Smith College Address, March 18, 1908 (extract)

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Jane Addams said in her address at Smith College:

"All legislation that pertains to children, whether educational, industrial or corrective, relates to the chief occupation of women. Men can never feel so intense an interest or have so large a part in the training of children as do women. The boy without a playground is like the man without a job -- in a position dangerous to himself and others. The interest of women in children does not stop with her interest in educational matters. She is equally interested in all that contributes to give the boy and girl a fair chance out of school, as well as in school. And she has no less concern with respect to the methods that shall be pursued for the sympathetic treatment and efficient correction of children and young people who have overstepped the bounds of the law, perhaps as the result of that very inattention to their needs on the part of government which it would be one of the first duties of women to remedy by the aid of the ballot.

"Women are increasingly interested in legislation for the protection and improvement of the working people. A very large number of women are employed outside of the home between the time of leaving school and the time of marriage. The girl in the factory is in need of protection in many ways. She is young, and, naturally, not a model of care and discretion. She needs protection from dangerous machinery; she needs protection from long hours of standing, which are ruinous to a young girl's health, and she needs protection from too long a working day. In stores and other places of employment, women are similarly in need of protection. The social life of working young people of both sexes outside of working hours is a matter of far-reaching and vital importance, and one in which women have a deep and peculiar interest.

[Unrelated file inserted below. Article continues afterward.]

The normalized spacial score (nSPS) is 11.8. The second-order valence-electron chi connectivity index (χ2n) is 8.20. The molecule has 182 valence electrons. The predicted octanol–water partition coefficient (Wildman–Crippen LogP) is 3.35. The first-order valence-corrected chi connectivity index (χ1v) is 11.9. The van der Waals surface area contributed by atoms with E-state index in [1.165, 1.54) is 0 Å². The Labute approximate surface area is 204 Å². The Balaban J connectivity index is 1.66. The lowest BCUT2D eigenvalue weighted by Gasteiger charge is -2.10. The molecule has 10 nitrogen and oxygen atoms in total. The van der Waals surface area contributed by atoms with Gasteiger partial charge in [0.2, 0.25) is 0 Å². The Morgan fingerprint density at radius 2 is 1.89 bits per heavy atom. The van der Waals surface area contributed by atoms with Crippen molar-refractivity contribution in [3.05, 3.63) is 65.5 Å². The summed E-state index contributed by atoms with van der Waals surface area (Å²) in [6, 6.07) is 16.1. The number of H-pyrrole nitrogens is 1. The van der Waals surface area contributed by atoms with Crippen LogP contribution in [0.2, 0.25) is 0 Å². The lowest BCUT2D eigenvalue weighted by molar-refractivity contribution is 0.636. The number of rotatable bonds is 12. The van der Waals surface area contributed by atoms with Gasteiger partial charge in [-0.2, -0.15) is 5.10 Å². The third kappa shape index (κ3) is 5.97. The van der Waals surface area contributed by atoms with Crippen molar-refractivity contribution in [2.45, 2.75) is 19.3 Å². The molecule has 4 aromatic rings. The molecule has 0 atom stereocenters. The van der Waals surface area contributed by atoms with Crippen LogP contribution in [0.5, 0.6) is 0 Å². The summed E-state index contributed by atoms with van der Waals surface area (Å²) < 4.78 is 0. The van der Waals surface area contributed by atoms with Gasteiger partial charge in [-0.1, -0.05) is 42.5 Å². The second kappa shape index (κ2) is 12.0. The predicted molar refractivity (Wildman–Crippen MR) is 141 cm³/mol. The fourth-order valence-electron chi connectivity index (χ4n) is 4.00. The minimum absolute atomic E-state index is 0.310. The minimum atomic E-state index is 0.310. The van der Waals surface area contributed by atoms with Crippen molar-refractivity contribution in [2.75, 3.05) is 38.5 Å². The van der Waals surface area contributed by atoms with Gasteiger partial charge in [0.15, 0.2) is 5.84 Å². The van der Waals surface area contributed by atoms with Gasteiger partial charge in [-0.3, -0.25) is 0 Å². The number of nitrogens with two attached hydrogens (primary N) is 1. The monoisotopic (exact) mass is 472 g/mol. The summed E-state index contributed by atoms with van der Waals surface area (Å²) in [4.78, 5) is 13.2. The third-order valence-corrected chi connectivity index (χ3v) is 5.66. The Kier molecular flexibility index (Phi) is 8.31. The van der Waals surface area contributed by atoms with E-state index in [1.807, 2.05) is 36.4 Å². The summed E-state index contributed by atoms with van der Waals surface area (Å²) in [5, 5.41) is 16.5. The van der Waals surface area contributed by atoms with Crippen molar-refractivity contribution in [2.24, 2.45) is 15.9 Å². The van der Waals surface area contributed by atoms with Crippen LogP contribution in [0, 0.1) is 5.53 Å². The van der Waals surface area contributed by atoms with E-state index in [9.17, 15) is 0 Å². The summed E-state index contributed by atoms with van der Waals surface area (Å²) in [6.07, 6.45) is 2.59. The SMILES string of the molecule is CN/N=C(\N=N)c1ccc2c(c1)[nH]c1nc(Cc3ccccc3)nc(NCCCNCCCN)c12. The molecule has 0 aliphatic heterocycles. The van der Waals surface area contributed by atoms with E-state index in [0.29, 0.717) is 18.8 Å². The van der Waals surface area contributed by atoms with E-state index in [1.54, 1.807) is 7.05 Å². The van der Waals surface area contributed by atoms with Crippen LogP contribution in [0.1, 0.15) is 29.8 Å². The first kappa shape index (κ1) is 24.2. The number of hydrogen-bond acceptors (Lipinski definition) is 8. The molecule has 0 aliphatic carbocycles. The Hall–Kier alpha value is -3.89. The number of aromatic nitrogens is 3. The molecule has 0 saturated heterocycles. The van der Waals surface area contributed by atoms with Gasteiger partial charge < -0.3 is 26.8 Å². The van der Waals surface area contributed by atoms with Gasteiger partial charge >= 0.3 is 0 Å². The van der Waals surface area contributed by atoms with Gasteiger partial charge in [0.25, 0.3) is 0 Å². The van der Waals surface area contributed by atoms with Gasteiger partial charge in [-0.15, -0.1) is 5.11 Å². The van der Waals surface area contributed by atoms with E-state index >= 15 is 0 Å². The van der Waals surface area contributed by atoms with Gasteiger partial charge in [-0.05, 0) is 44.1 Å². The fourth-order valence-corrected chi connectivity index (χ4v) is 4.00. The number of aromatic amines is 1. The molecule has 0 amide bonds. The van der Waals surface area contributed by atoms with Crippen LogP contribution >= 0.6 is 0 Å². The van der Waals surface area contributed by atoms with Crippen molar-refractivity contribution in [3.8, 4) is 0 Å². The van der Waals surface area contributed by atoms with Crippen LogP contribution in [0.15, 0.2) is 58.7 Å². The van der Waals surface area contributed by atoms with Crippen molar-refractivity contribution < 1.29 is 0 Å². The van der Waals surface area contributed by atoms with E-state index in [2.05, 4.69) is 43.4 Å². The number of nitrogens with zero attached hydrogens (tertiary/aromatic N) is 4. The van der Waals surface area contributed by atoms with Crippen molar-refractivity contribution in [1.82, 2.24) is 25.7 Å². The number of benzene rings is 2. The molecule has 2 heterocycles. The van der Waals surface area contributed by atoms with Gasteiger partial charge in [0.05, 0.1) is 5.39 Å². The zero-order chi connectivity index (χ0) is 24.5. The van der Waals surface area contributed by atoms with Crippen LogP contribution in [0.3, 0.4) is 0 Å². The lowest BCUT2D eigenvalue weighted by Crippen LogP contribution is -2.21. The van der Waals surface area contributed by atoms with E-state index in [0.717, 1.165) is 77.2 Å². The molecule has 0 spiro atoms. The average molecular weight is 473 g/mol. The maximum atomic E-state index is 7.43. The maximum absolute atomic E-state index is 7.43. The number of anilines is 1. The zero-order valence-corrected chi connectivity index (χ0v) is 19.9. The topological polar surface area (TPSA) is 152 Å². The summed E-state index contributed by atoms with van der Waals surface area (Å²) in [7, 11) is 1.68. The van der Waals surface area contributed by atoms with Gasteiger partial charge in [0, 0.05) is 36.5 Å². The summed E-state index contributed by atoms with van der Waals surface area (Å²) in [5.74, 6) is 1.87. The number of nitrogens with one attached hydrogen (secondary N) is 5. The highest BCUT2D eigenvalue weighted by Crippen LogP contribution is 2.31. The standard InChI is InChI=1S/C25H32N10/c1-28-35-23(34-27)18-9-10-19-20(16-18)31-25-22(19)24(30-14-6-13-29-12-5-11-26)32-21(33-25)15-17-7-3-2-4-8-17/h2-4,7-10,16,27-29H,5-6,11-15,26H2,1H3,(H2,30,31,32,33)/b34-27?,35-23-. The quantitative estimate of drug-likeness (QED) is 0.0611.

"Women are also especially interested in all matters related to food and clothing. The buying and the handling of foodstuffs and clothing fall much more largely to the women than to the men. The ordinary matters of municipal direction, streets, police, fire protection, as well as schools, are of much importance to women. Very many matters of legislation, whether by city, State or nation, are of as much interest to and effect upon women as men, and not a few of them concern women more closely. It is the ancient argument that woman cannot bear arms, and, being thus unable to participate in the maintenance of government by force, she should not be [allowed] to participate in its direction. But, if that argument be allowed to stand for what it is worth with respect to national government, it has no bearing on municipal or State government, since no municipality or State can declare war, if it wants to. No government, in this enlightened time, however, is to be regarded primarily as a matter of warfare. It is a matter of orderly direction of affairs and of justice to all the people in which women have both a deep interest and the ability to act."

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